Thursday, 14 August 2014

Fragile Things

I’ve been wanting to read Neil Gaiman ever since I found out he’s married to Amanda Fucking Palmer. And seriously, the more I find out about this guy, the more I like him. He also wrote Stardust, a movie which I secretly loved even though it was cheesy, and I *will* read the book when my temporarily ban on binge-buying books ends (hurry up September!) And he’s like friends with Tori Amos and he writes for comic books, and he loves Lord of the Rings and Narnia. He even wrote a Doctor Who episode! I am hereby officially inviting him for my imaginary garden party with all cool people I know. If you’re reading this, Neil: don’t worry, your wife is also invited, so you have at least one other person you know to talk with.

Fragile Things is a collection of short stories and poems by the man himself. Here’s a list; some of them have been published before, so it could be that you have read some of them before.

- The Mapmaker
- A Study in Emerald
- The Fairy Reel
- October in the Chair
- The Hidden Chamber
- Forbidden Brides of the Faceless Slaves in the Secret House of the Night of Dread Desire
- The Flints of Memory Lane
- Closing Time
- Going Wodwo
- Bitter Grounds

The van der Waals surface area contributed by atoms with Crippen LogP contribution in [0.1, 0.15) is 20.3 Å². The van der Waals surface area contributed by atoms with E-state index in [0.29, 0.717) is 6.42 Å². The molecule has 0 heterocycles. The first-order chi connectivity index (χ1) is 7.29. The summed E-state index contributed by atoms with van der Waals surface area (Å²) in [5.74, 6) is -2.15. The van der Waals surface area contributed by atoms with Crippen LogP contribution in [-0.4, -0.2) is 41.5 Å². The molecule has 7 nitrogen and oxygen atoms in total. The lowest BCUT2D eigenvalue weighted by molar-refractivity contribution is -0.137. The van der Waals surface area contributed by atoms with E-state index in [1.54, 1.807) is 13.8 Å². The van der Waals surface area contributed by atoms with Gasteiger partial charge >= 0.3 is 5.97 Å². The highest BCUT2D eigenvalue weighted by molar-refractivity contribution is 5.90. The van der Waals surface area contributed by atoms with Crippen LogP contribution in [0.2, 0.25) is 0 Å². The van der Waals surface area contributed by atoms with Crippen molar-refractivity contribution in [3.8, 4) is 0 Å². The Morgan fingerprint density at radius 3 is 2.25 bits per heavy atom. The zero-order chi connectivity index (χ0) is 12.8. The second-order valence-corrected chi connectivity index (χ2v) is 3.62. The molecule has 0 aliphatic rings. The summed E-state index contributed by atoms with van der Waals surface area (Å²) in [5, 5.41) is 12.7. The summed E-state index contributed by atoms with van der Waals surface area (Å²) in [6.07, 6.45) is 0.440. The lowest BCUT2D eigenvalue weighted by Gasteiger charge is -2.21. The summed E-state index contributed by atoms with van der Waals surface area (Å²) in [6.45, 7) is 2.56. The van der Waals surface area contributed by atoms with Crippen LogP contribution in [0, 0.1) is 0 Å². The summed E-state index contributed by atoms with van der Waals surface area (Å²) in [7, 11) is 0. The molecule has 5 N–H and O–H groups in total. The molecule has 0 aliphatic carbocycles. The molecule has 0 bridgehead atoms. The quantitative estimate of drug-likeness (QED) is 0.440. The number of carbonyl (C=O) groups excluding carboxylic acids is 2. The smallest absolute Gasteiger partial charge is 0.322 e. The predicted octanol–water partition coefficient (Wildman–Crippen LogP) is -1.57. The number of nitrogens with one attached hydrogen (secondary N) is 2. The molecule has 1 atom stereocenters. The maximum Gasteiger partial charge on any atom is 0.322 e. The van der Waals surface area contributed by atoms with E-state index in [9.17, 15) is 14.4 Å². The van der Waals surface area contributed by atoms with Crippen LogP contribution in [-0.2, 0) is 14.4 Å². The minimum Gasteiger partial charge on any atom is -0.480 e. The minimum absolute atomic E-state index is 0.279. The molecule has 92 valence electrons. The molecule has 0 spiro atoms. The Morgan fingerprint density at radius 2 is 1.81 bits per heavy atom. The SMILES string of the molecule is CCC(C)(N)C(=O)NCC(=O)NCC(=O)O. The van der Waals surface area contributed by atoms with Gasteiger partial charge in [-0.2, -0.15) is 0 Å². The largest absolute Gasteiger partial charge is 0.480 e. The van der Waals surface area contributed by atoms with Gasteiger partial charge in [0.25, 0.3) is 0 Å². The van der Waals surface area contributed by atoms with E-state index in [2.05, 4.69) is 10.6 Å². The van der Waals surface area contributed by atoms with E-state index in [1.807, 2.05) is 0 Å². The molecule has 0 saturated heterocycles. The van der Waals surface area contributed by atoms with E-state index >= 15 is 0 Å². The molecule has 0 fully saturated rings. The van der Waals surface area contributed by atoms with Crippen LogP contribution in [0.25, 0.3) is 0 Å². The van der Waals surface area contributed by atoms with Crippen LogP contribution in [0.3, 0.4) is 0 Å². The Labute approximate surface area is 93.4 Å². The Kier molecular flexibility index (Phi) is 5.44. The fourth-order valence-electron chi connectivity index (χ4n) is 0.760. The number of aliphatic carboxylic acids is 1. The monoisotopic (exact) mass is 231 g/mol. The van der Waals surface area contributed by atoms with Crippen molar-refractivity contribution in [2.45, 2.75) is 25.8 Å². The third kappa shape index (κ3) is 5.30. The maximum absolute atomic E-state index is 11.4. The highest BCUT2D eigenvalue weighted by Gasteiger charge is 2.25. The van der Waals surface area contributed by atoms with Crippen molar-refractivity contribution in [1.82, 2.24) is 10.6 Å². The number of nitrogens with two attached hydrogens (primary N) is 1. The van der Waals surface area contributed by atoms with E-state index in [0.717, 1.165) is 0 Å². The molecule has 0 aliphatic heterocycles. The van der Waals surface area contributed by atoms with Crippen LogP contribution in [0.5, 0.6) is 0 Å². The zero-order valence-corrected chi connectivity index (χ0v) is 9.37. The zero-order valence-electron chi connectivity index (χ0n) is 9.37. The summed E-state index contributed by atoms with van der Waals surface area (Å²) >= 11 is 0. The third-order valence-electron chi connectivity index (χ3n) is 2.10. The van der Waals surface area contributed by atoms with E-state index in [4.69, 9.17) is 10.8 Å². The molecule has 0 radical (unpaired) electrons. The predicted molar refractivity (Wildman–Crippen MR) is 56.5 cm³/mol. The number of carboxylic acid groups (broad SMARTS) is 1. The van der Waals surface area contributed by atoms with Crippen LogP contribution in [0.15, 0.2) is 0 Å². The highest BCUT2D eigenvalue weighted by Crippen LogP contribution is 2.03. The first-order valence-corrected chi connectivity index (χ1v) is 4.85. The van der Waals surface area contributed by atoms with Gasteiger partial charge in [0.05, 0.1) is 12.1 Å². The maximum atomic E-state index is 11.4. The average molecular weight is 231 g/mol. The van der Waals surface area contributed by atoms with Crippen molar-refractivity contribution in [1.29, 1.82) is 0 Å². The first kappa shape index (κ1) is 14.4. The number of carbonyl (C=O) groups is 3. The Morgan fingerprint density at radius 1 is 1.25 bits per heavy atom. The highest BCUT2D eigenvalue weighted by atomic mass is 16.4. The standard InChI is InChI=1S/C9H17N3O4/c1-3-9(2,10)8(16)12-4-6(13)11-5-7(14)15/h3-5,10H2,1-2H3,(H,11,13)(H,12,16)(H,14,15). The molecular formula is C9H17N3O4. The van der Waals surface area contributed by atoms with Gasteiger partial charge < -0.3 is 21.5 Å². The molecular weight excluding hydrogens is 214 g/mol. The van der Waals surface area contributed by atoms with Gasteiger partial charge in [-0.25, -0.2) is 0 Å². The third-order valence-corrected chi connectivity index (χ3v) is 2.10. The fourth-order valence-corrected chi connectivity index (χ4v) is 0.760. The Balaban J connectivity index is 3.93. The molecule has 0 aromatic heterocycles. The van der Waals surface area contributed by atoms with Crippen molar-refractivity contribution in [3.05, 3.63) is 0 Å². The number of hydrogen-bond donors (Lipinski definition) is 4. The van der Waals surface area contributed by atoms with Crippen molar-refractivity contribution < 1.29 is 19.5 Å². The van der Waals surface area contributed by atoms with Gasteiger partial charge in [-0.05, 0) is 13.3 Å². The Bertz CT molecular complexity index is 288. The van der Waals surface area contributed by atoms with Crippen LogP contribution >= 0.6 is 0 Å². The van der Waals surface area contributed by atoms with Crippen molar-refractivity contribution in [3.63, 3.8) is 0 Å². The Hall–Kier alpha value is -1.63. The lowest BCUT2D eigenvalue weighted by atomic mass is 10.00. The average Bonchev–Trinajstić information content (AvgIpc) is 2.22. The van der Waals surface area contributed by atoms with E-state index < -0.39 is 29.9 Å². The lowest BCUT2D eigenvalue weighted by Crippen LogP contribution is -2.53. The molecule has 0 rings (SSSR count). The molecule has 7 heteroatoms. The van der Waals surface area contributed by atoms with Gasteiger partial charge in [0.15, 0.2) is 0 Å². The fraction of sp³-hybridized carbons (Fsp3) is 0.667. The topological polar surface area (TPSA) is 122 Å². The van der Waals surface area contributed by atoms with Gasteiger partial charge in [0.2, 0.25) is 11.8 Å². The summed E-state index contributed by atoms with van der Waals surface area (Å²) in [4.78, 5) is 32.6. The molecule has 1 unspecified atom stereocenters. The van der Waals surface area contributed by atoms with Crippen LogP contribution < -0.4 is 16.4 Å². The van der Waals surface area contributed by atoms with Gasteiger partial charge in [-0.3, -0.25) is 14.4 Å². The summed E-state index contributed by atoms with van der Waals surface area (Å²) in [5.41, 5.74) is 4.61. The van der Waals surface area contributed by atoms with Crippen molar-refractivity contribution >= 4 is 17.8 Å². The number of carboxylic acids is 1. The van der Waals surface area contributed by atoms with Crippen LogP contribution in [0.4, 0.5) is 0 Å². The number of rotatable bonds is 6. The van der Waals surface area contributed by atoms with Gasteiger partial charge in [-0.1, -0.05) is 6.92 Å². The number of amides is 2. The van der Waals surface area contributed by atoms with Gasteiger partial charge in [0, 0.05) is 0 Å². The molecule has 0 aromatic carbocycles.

- Other People
- Keepsakes and Treasures: A Love Story
- Good Boys Deserve Favors
- The Facts in the Case of the Departure of Miss Finch
- Strange Little Girls
- Harlequin Valentine
- Locks
- The Problem of Susan
- Instructions
- How Do You Think It Feels?
- My Life
- Fifteen Painted Cards from a Vampire Tarot
- Feeders and Eaters
- Diseasemaker’s Croup
- In the End
- Goliath
- Pages from a Journal Found in a Shoebox Left in a Greyhound Bus Somewhere Between Tulsa, Oklahoma and Louisville, Kentucky
- How to Talk to Girls at Parties
- The Day the Saucers Came
- Sunbird
- Inventing Aladdin
- The Monarch of the Glen

This book was an ideal companion in my handbag, because the stories were usually no longer than a couple of pages, so I rarely had to stop mid-story. But then again they were of that rare quality that makes you drift away from reality for the tiniest bit, as if your perception of reality just experienced the tiniest shift and you haven’t fully grasped the ins and outs of the new interface yet. This basically meant that I only just remembered to buy a train ticket or bus ticket on several occasions.
The fact that I got lost twice this week also says something.

The ultimate proof that Neil Gaiman is awesome? He was published in McSweeney’s. McSweeney’s, everyone. He’s thàt good. His stories have that element that some of the simplest sentences are also the most brilliant (I tried to quote some, but it does them no justice if I tear them out of their context.) What makes him different from other short stories I’ve read so far is that his stories are always sort of scary. If there isn’t an element of horror, it’s an element of suspense. And he owns it.

I pretty much adored the entire thing.

Until next time,


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